7 Boundary Street
London, United Kingdom
August 4, 2015
Bombay Omelette – Served with grilled tomato and Fire Toast
Of course I would not miss the Indian food scene during my three-week eating tour in London. Maybe the trip to dishoom was a somewhat tourist trap, but hippie spicy brunch worked for me from time to time…
Our first plate was a omelet. Except for being a little bit overcooked, the use of coriander and green chilli did suffuse this ordinary egg breakfast with a fiery flavor. And on the side, my chai was properly spiced.
Pau Bhaji - served with hot buttered pau bun
According to our waitress, this bowl of mashed vegetables was a homage to Bombay cuisine. As always, it was disorienting without knowing what I was trying when eating indian. And as always, these deeply flavoured stuffs were easily obsessive. Indian food really is quite erotic when done right.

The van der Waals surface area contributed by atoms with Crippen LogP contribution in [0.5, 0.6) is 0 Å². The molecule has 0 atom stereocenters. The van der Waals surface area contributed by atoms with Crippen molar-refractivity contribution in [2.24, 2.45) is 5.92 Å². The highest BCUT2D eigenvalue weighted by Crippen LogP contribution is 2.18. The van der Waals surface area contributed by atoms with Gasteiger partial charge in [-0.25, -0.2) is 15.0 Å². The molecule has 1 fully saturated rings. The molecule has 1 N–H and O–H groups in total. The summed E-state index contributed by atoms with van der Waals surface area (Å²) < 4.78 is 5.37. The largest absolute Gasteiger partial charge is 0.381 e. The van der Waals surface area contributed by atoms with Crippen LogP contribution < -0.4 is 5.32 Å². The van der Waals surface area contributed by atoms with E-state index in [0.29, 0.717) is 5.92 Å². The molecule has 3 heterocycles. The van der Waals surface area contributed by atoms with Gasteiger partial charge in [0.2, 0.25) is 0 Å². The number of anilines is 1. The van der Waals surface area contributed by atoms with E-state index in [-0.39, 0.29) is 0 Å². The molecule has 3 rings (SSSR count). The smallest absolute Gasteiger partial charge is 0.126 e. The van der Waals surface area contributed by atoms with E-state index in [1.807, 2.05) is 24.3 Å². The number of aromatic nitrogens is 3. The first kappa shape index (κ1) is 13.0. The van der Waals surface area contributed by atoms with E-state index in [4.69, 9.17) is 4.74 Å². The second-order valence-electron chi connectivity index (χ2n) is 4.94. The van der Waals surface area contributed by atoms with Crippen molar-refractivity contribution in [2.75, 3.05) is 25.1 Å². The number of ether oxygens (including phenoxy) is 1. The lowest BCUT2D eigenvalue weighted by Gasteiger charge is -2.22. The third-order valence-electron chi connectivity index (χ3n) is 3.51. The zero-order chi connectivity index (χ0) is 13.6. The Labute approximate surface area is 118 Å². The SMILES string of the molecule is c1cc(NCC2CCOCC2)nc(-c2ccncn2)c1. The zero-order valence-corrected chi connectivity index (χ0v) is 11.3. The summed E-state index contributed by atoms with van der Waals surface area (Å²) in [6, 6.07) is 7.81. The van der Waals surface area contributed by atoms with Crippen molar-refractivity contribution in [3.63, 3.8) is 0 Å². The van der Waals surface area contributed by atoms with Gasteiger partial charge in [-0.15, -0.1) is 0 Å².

Black House Daal
Another co-specialty in house was this long-hour simmered bean dish. It was dark, hearty and thick. Its strong taste was harmonized by the unadorned roti. But after few bites it could start to feel monotonous.
Murgh Malai - Chicken thigh meat steeped overnight in garlic, ginger, coriander stems and a little cream.
Lastly, an unfussy poultry dish to sum the meal up. These stalwart chicken meat was cooked just enough to maintain moist. It also came with three sauces to keep things interesting.
Dishoom is more of a modernized version of indian restaurant. In spite of my predilection for traditional taste, food quality here is noted. It is fun to see the great effort being put into capturing the balance between authenticity and modernity in indian food. I think one crucial premise for this to happen is UK’s abundant culture of Anglo-Indian cuisine.